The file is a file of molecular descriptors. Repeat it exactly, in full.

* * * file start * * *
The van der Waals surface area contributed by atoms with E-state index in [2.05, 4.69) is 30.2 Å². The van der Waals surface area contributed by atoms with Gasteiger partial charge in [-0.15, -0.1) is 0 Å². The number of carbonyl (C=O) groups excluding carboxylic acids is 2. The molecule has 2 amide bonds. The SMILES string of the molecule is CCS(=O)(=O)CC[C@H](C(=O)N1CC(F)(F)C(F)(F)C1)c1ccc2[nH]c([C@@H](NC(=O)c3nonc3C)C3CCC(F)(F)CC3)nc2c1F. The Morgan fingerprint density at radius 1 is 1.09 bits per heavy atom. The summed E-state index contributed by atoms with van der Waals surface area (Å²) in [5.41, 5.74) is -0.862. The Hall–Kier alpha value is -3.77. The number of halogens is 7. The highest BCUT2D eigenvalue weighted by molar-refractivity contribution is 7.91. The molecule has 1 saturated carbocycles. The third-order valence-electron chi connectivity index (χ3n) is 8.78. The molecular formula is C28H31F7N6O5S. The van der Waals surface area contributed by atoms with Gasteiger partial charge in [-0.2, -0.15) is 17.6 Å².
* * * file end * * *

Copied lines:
The van der Waals surface area contributed by atoms with E-state index in [2.05, 4.69) is 30.2 Å². The van der Waals surface area contributed by atoms with Gasteiger partial charge in [-0.15, -0.1) is 0 Å². The number of carbonyl (C=O) groups excluding carboxylic acids is 2. The molecule has 2 amide bonds. The SMILES string of the molecule is CCS(=O)(=O)CC[C@H](C(=O)N1CC(F)(F)C(F)(F)C1)c1ccc2[nH]c([C@@H](NC(=O)c3nonc3C)C3CCC(F)(F)CC3)nc2c1F. The Morgan fingerprint density at radius 1 is 1.09 bits per heavy atom. The summed E-state index contributed by atoms with van der Waals surface area (Å²) in [5.41, 5.74) is -0.862. The Hall–Kier alpha value is -3.77. The number of halogens is 7. The highest BCUT2D eigenvalue weighted by molar-refractivity contribution is 7.91. The molecule has 1 saturated carbocycles. The third-order valence-electron chi connectivity index (χ3n) is 8.78. The molecular formula is C28H31F7N6O5S. The van der Waals surface area contributed by atoms with Gasteiger partial charge in [-0.2, -0.15) is 17.6 Å².